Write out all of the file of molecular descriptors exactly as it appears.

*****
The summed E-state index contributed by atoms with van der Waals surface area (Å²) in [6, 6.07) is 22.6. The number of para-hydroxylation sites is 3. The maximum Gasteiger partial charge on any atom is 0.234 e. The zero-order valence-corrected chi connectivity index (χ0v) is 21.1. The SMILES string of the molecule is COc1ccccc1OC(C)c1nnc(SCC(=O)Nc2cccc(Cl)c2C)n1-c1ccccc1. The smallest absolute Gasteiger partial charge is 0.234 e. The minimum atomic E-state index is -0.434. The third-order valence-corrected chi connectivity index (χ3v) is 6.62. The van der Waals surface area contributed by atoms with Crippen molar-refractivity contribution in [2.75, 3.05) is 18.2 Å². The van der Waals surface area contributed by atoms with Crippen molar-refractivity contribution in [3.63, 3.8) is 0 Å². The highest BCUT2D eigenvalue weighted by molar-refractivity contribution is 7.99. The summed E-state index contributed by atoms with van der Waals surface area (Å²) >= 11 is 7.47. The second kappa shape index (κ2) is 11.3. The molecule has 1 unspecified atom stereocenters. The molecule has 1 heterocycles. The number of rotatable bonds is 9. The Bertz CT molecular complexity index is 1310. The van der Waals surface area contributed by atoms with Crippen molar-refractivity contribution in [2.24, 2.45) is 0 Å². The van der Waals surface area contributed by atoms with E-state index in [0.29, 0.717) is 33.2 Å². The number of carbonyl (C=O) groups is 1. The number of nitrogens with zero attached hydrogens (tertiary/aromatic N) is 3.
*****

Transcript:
The summed E-state index contributed by atoms with van der Waals surface area (Å²) in [6, 6.07) is 22.6. The number of para-hydroxylation sites is 3. The maximum Gasteiger partial charge on any atom is 0.234 e. The zero-order valence-corrected chi connectivity index (χ0v) is 21.1. The SMILES string of the molecule is COc1ccccc1OC(C)c1nnc(SCC(=O)Nc2cccc(Cl)c2C)n1-c1ccccc1. The smallest absolute Gasteiger partial charge is 0.234 e. The minimum atomic E-state index is -0.434. The third-order valence-corrected chi connectivity index (χ3v) is 6.62. The van der Waals surface area contributed by atoms with Crippen molar-refractivity contribution in [2.75, 3.05) is 18.2 Å². The van der Waals surface area contributed by atoms with Crippen molar-refractivity contribution in [3.63, 3.8) is 0 Å². The highest BCUT2D eigenvalue weighted by molar-refractivity contribution is 7.99. The summed E-state index contributed by atoms with van der Waals surface area (Å²) >= 11 is 7.47. The second kappa shape index (κ2) is 11.3. The molecule has 1 unspecified atom stereocenters. The molecule has 1 heterocycles. The number of rotatable bonds is 9. The Bertz CT molecular complexity index is 1310. The van der Waals surface area contributed by atoms with Crippen molar-refractivity contribution in [2.24, 2.45) is 0 Å². The van der Waals surface area contributed by atoms with E-state index in [0.29, 0.717) is 33.2 Å². The number of carbonyl (C=O) groups is 1. The number of nitrogens with zero attached hydrogens (tertiary/aromatic N) is 3.